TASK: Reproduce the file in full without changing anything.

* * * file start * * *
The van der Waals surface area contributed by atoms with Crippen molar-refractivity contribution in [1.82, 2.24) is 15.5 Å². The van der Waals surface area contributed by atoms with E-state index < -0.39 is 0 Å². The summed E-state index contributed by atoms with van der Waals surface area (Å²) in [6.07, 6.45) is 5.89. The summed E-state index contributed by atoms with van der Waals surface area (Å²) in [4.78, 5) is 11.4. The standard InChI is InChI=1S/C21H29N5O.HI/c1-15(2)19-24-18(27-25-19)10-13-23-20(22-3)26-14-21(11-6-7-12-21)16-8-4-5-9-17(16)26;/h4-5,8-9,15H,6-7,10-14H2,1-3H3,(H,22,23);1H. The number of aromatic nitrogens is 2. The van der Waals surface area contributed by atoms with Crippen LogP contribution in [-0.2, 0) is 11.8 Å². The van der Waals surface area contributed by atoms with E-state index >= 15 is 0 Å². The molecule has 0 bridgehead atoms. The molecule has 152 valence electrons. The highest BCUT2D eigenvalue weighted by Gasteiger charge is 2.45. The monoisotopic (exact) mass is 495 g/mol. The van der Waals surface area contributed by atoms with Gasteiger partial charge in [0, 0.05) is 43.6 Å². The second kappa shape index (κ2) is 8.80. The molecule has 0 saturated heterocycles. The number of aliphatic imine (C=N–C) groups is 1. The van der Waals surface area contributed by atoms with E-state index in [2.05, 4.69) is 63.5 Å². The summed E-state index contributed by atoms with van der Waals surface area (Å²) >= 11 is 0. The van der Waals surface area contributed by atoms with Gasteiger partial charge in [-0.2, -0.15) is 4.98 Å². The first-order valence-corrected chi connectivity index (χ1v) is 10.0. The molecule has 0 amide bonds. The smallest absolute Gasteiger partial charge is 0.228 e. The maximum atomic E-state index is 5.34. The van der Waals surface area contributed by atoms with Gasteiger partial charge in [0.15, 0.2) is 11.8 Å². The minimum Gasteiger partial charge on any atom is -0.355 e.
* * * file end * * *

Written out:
The van der Waals surface area contributed by atoms with Crippen molar-refractivity contribution in [1.82, 2.24) is 15.5 Å². The van der Waals surface area contributed by atoms with E-state index < -0.39 is 0 Å². The summed E-state index contributed by atoms with van der Waals surface area (Å²) in [6.07, 6.45) is 5.89. The summed E-state index contributed by atoms with van der Waals surface area (Å²) in [4.78, 5) is 11.4. The standard InChI is InChI=1S/C21H29N5O.HI/c1-15(2)19-24-18(27-25-19)10-13-23-20(22-3)26-14-21(11-6-7-12-21)16-8-4-5-9-17(16)26;/h4-5,8-9,15H,6-7,10-14H2,1-3H3,(H,22,23);1H. The number of aromatic nitrogens is 2. The van der Waals surface area contributed by atoms with Crippen LogP contribution in [-0.2, 0) is 11.8 Å². The van der Waals surface area contributed by atoms with E-state index >= 15 is 0 Å². The molecule has 0 bridgehead atoms. The molecule has 152 valence electrons. The highest BCUT2D eigenvalue weighted by Gasteiger charge is 2.45. The monoisotopic (exact) mass is 495 g/mol. The van der Waals surface area contributed by atoms with Gasteiger partial charge in [0, 0.05) is 43.6 Å². The second kappa shape index (κ2) is 8.80. The molecule has 0 saturated heterocycles. The number of aliphatic imine (C=N–C) groups is 1. The van der Waals surface area contributed by atoms with E-state index in [2.05, 4.69) is 63.5 Å². The summed E-state index contributed by atoms with van der Waals surface area (Å²) >= 11 is 0. The van der Waals surface area contributed by atoms with Gasteiger partial charge in [-0.2, -0.15) is 4.98 Å². The first-order valence-corrected chi connectivity index (χ1v) is 10.0. The molecule has 0 amide bonds. The smallest absolute Gasteiger partial charge is 0.228 e. The maximum atomic E-state index is 5.34. The van der Waals surface area contributed by atoms with Gasteiger partial charge in [0.15, 0.2) is 11.8 Å². The minimum Gasteiger partial charge on any atom is -0.355 e.